Sunday, November 10, 2013

My Neighbor's Children and Quince Tea

I recently had an article accepted for publication, so much of today was spent on the final editing and polishing of the article. This is a good thing. It's related to K-pop, so publishing it will help to establish me more firmly as a scholar of modern Korean culture.
The construction is getting taller and taller-- photo from maybe 10 a.m. and below around 4 p.m. -- ahh the changing light and a fall hillside!
 

For a break I walked to the market with Mohammed and his family. His wife and three boys arrived last week. The boys (if I have the names right), Youssef, Oman, and Achmed, are incredibly cute, esp. Achmed, who is four. For these Egyptians living here is already like living in an ice box. To go to the store they were bundling up in coats, more coats, hats, and gloves. I expressed my opinion and they left the second coat off the boys. The boys and I raced around (I wanted to make sure their core was nice and warm so they didn't wish they'd brought their coats) and no one complained of being cold the whole time. The leaves have almost fallen from the last gingko trees, but the maple leaves are brightly colorful and curling on the trees. The sun was as strong as it can be in November (yesterday was a heavy rain), and we skipped along quite cheerfully next to our little river.

Mohammed strongly prefers Nongmin Market (I almost prefer Nonghyeop's market as it has more organic food), so we went there. Mohammed's wife gradually became accustomed to my American English as we walked around the market, with her asking me hundreds of questions about the products (there is often no English on the labels on Korean goods). At last they had purchased a very large amount of food, water, and toilet paper and we proceeded back home. The boys were getting tired, so Mohammed waited for the bus with them, while his wife and I stopped at other stores so I could show her what was available in other places. By the time we got home we felt very comfortable together. I need friends here, especially with Karjam gone, and she seems to be a very lovely woman, perhaps we can be friends (first I need to get her name written down so that I can remember it, though). And I must admit I like young boys so much, I kind of just want to hang out around the kids (Youssef is 10, Oman is maybe 7, and as I said Achmed is 4). They were very amenable to racing, chasing, and fake-throwing-in-the-river. I love that boisterous little boy energy.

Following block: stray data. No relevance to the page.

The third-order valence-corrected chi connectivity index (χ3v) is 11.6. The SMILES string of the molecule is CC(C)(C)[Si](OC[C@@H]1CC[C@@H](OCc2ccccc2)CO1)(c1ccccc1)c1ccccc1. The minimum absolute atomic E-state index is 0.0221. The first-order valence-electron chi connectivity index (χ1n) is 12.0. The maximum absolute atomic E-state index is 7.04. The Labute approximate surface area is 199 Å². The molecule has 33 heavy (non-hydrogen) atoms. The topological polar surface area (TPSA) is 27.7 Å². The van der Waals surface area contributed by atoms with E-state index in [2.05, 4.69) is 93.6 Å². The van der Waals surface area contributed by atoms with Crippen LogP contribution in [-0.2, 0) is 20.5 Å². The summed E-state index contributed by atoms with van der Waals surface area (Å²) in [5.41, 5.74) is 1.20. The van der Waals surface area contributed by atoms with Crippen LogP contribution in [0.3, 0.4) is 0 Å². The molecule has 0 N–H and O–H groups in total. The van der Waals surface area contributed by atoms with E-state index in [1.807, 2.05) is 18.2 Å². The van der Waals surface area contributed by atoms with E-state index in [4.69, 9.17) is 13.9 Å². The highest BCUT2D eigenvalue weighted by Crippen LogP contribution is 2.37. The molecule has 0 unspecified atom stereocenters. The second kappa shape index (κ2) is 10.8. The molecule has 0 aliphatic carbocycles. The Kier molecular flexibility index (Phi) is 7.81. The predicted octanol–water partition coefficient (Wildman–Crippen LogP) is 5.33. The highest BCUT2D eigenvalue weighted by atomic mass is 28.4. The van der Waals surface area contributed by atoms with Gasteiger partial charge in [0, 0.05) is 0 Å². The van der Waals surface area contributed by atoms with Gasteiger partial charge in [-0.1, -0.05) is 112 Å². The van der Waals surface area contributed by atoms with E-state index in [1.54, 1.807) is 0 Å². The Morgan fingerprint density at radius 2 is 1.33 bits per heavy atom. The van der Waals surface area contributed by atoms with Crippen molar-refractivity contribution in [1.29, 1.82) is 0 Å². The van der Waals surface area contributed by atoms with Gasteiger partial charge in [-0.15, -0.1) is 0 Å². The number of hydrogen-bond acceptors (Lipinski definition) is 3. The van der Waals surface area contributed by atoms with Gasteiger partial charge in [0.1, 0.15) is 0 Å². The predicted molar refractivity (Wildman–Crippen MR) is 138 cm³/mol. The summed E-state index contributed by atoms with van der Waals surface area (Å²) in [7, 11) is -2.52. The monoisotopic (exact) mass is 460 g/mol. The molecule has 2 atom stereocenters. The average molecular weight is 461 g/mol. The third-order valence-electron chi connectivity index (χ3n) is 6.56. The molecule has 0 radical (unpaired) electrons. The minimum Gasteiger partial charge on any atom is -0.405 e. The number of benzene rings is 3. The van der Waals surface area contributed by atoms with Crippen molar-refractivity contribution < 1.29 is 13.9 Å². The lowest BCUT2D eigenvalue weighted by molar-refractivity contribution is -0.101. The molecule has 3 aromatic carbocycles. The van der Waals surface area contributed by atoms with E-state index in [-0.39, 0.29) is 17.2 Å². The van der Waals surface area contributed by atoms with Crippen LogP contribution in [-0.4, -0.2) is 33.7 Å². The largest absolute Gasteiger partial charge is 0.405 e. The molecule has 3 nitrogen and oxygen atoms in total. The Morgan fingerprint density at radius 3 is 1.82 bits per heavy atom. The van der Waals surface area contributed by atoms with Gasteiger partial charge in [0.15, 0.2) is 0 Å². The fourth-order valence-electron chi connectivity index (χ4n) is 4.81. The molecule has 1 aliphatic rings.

Thursday last week, light drizzle, students hurrying back to the dorm

I chatted with my dad over Skype while I took the first step in making quince tea (processing the quince). I'm not sure if I did it right or not, the internet directions I've found have not agreed with each other. Now my hands smell strongly of quince (this is a good thing)! The directions are as follows: wash your quince carefully but do not scrub at the skin, as the good oils on the skin is where the distinctive smell (and therefore tea taste) come from. Then cut it, core it, and slice it thinly. You can make small triangles or cut it even thinner into small strips-- but leave that nice peel on each piece. Then layer it with sugar (organic, white sugar-- brown sugar will obscure the quince taste) and honey in an air tight container and close it up. The ratio I followed was 2:1:1 with the 2 being quince slices. Leave it in a cool place (but not cold like a fridge). It should be ready between two weeks and one month. Then you just put the mixture into hot water and stir and let it steep to make honeyed quince tea.




I looks pretty cool. I'm wondering if I should go buy another container so that I can  make more tea out of my other quince (one quince filled the container I'd set aside for tea).


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